Manila - Father Luciano Airel Felloni, an Argentinian missionary who has lived in the Philippines for twenty years, has started a serious effort to rehabilitate drug addicts and lead them to live a meaningful and dignified life in his parish in the diocese of Novaliches, near Manila. This is the approach that the Church in the Philippines proposes in response to the "anti-drug" campaign launched by Filipino President Rodrigo Duterte who, since his election in June 2016, has mobilized law enforcement agencies to solve the problem of drugs in the country in a violent way. The government's strategy, based on fear and the action of law enforcement, is highly criticized: since the beginning of his presidency, on average 33 people have been killed by the police , but there are another 23,500 extrajudicial killings, carried out by squadrons of "vigilantes". The vast majority of victims are poor, who cannot afford private rehabilitation programs.
Many priests and religious throughout the country, such as Fr. Felloni, have undertaken rehabilitation and recovery programs for drug addicts. Some communities are trying to fill the gaps due to the government's failures. In September 2016, Father Felloni, while the number of drug suspects killed in his community continued to rise, began working with local civil leaders, starting an outpatient recovery program in his parish.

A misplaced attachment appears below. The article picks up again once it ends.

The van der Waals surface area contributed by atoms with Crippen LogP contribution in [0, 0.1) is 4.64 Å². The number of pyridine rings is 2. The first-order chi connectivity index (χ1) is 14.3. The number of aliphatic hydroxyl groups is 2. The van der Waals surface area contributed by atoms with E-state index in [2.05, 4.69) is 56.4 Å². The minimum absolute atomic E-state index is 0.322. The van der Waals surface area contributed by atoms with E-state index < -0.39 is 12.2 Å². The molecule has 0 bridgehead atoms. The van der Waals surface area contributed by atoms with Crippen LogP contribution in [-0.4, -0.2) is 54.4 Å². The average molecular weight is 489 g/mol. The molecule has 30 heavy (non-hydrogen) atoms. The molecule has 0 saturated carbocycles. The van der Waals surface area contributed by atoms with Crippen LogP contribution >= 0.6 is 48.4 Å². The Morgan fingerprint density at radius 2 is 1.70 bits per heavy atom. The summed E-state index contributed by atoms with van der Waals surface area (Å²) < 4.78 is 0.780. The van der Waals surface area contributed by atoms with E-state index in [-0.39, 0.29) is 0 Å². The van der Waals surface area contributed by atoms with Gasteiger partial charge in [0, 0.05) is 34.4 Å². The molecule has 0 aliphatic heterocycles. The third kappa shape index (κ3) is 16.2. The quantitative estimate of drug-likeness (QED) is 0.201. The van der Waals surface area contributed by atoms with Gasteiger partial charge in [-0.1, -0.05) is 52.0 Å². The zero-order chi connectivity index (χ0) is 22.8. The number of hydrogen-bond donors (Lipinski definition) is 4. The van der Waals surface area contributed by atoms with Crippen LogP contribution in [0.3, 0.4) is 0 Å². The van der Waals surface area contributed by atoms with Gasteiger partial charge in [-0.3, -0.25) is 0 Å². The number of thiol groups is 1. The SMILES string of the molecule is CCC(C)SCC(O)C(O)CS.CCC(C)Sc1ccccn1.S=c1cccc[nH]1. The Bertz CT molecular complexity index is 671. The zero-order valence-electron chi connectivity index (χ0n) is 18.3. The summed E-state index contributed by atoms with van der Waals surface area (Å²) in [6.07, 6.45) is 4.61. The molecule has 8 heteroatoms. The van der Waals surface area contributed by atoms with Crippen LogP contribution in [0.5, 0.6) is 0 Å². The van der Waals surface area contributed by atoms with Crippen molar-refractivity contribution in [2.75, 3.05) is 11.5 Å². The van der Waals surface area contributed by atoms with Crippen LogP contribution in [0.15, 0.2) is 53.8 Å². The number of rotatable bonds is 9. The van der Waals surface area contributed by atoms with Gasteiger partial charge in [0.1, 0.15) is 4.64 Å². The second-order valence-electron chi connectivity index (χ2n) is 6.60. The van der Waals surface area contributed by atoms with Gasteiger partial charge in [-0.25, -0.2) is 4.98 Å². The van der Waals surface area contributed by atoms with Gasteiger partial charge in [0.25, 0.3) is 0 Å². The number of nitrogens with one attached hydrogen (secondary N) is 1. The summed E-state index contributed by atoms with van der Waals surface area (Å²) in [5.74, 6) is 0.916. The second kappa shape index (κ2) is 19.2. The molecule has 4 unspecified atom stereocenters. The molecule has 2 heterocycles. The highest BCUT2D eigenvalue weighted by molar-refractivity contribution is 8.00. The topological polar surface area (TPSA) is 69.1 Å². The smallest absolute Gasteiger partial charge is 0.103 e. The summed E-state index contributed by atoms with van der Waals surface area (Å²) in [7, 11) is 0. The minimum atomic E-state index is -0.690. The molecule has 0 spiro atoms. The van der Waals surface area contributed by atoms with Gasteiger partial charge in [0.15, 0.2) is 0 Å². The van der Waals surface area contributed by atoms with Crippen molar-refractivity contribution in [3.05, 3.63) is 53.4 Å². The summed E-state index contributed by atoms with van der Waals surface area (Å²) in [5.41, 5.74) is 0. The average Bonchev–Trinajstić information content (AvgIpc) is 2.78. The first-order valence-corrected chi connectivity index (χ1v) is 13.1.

"We asked ourselves what we could do in our small way to help a campaign against drugs, but working in the right way, in defense of the dignity of every person, and of the community", explains Fr. Felloni to Fides.
Initially, the project had to deal with the policeâ€™s hostility and the skepticism of drug addicts. Within a year, the enrollment of the persons under treatment increased to 40 and confidence began to increase.
Father Felloni's commitment is to reintegrate former drug addicts into society, helping them to "live a good life".
The Catholic Church in the Philippines has repeatedly urged the government to change its approach to the "war on drugs": instead of killing, the right path is rehabilitation, recovery and reintegration in the social fabric of people who have fallen into the trap of addiction, said the bishops. >>